Koko wrote:I definitely sympathize for the Romani, too. Since I have heard nothing from them (probably for obvious reasons), I have a one-sided opinion that is based only on reports. The fact that they come from the cultures that have a thing against the Romani doesn't make it a good opinion either.
Yeah, unfortunately, Romani people are one of the most discriminated minorities in Europe (or perhaps even worldwide) and have very rarely had the opportunity to give their side of the story. Most of the accessible information on them comes from non-Romanies, and even this has had such a harmful effect on Romani people that it can be almost impossible for them to trust a non-Romani researcher. However, interestingly, the Romani people are originally from South Asia and are (I think) growing increasingly aware of this, so I've found Eastern European Romanies very much open to talk to ethnic Indians such as myself. I actually think it's kind of sad how much they're willing to let us get away with just because we have roots in South Asia, too.
I appreciate your input vijay
Since you know a thing about the topic, it's as close as I think I'll get to hearing the Romani's side.
Perhaps the only reason they are treated today as they is because of their history? Though, that's a big grudge to hold :/
The Romani people have been dragged through hell and back many times throughout their history in Europe, so yes, I'd say they have incredibly big grudges to hold. That being said, the reasons why they are treated the way they are today are complex, but I think the biggest factor in any kind of racial discrimination is simply ignorance.
When I was in like, grade six, I read a book called Milkweed and the protagonist was a Romani (Gypsy was used (is capital G okay? It would save over-repetition.) during the Holocaust.
Gypsy with a capital G is OK with Romani scholars IME (and by that I mean scholars who are Romani); some of them even use that term in their own research. I don't know whether that term is considered acceptable on this forum, but here you were just saying that they used the term "Gypsy," so that's okay.
Misha was a bread thief, but only because he was an orphan and had absolutely no home. Since I cried at the end of the book, I have sympathy for the Romani, too, because I liked Misha (name given to him; he didn't remember his name so Uri gave him one). A weird reason, but I got connected to a fictional Romani.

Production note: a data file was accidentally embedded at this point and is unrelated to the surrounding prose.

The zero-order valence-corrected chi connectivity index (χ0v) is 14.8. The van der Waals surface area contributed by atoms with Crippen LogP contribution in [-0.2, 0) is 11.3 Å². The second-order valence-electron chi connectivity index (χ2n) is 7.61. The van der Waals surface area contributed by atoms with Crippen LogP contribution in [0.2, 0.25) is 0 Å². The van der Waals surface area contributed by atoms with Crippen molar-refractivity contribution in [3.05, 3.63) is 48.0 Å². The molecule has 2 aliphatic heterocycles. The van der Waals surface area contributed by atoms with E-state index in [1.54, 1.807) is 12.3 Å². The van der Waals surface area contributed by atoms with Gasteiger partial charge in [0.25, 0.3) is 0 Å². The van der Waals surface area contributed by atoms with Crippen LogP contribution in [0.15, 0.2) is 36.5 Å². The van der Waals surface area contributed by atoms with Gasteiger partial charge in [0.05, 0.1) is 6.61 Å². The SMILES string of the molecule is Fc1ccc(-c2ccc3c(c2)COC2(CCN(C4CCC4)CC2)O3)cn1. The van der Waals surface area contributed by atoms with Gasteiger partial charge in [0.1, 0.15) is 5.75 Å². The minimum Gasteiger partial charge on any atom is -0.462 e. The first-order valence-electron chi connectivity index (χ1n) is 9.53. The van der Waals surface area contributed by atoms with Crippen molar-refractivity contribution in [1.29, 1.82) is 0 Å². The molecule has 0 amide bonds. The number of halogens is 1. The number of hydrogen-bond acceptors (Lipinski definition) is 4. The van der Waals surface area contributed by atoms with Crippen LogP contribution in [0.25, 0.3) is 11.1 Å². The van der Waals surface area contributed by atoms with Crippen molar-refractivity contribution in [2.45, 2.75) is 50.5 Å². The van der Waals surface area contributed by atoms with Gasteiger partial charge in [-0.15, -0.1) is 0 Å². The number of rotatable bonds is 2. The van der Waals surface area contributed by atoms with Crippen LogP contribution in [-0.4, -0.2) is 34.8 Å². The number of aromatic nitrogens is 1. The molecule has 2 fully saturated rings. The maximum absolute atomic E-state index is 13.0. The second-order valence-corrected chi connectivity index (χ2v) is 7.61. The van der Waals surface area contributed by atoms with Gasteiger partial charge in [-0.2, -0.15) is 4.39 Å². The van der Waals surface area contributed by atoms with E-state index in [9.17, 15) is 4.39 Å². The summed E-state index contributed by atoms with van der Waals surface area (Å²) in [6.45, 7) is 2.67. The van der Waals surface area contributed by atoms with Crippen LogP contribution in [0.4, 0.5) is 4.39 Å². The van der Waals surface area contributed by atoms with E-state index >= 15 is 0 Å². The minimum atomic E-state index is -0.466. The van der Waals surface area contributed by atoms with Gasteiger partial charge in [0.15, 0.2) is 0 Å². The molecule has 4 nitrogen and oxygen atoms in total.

Yeah, there are some stories like this that non-Romanies propagate. I suppose sympathetic stories help more than non-sympathetic ones, but they're really no substitute for seeing what Romani people themselves have to say. What they went through during the Holocaust was truly horrific, though the situation in Eastern Europe has hardly improved since then and is getting worse, not better.
I hadn't heard about that before, sounds interesting. Can you tell a bit more about that, like what do the cultural/religious/spiritual reasons entail?
Well, here, I'd like to quote from p. 75 of We Are the Romani People
, a book written by my advisor explaining this from a Romani perspective (and relating it to Hinduism) more succinctly than I possibly could.
To live properly is to abide by a set of behaviours collectively called Rromanipen, Rromipe or Rromanija, and this entails maintaining spiritual balance. This Ayurvedic concept, called karma in India (and in Romani kintala, or in some dialects kintari or kintujmos) is fundamental to the Romani worldview. Such a dualistic perspective groups the universe into pairs, God and the Devil, Romanies and non-Romanies, adults and children, clean and polluted - even the stages of life are two in number: adulthood (when one is able to produce children) and, together, childhood and old age (when one is not able to produce children).
Time spent in the non-Romani world (the jado) drains spiritual energy or dji. Sampson (1926:257) gives the various meanings of this word as "[s]eat of the emotions, heart, soul; temper, disposition, mood; courage, spirit", comparing it to Sanskrit jīva, Hindi jī, "life, soul, spirit, mind" and Armenian (h)ogi, "soul". One's spiritual batteries can only be recharged by spending time in an all-Romani environment - in the normal course of events, in family homes. It is in this area of spiritual and physical wellbeing (baxt) that the Indian origin of our Romani people is most clearly seen.
I recommend this book pretty highly, by the way. It's an easy-to-read introduction to the Romani people, including their language, history, culture, and the issues they face in dealing with non-Romanies, and I also find it just generally useful for reference purposes because it has some useful data in it as well. It's available through Amazon (see here
, for example).